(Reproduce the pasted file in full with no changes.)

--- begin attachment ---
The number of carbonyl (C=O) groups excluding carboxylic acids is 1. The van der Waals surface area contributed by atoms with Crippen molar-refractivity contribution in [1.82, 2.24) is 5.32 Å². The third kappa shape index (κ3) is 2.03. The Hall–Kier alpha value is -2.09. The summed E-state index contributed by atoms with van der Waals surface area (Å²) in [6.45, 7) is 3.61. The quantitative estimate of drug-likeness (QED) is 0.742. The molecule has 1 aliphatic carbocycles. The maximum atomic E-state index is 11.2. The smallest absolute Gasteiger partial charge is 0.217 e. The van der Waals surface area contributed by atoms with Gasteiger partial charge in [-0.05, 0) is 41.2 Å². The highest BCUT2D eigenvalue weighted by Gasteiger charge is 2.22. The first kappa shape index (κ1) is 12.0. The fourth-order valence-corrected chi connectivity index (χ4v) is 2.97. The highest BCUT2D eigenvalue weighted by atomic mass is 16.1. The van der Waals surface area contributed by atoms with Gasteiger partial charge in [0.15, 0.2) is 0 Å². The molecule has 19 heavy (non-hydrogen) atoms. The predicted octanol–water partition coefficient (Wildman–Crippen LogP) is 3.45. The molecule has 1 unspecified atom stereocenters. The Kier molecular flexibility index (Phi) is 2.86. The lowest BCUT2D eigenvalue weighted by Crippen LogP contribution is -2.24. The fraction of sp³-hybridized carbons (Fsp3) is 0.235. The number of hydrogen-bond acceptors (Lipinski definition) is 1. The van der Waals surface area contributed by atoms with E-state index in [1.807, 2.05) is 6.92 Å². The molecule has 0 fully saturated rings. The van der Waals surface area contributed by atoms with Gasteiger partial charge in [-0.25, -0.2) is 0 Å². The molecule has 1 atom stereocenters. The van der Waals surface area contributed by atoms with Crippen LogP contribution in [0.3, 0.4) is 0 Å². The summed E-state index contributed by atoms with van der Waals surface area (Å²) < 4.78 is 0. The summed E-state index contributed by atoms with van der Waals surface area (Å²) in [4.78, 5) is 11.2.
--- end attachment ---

The number of carbonyl (C=O) groups excluding carboxylic acids is 1. The van der Waals surface area contributed by atoms with Crippen molar-refractivity contribution in [1.82, 2.24) is 5.32 Å². The third kappa shape index (κ3) is 2.03. The Hall–Kier alpha value is -2.09. The summed E-state index contributed by atoms with van der Waals surface area (Å²) in [6.45, 7) is 3.61. The quantitative estimate of drug-likeness (QED) is 0.742. The molecule has 1 aliphatic carbocycles. The maximum atomic E-state index is 11.2. The smallest absolute Gasteiger partial charge is 0.217 e. The van der Waals surface area contributed by atoms with Gasteiger partial charge in [-0.05, 0) is 41.2 Å². The highest BCUT2D eigenvalue weighted by Gasteiger charge is 2.22. The first kappa shape index (κ1) is 12.0. The fourth-order valence-corrected chi connectivity index (χ4v) is 2.97. The highest BCUT2D eigenvalue weighted by atomic mass is 16.1. The van der Waals surface area contributed by atoms with Gasteiger partial charge in [0.15, 0.2) is 0 Å². The molecule has 19 heavy (non-hydrogen) atoms. The predicted octanol–water partition coefficient (Wildman–Crippen LogP) is 3.45. The molecule has 1 unspecified atom stereocenters. The Kier molecular flexibility index (Phi) is 2.86. The lowest BCUT2D eigenvalue weighted by Crippen LogP contribution is -2.24. The fraction of sp³-hybridized carbons (Fsp3) is 0.235. The number of hydrogen-bond acceptors (Lipinski definition) is 1. The van der Waals surface area contributed by atoms with E-state index in [1.807, 2.05) is 6.92 Å². The molecule has 0 fully saturated rings. The van der Waals surface area contributed by atoms with Gasteiger partial charge in [-0.25, -0.2) is 0 Å². The molecule has 1 atom stereocenters. The van der Waals surface area contributed by atoms with Crippen LogP contribution in [0.3, 0.4) is 0 Å². The summed E-state index contributed by atoms with van der Waals surface area (Å²) < 4.78 is 0. The summed E-state index contributed by atoms with van der Waals surface area (Å²) in [4.78, 5) is 11.2.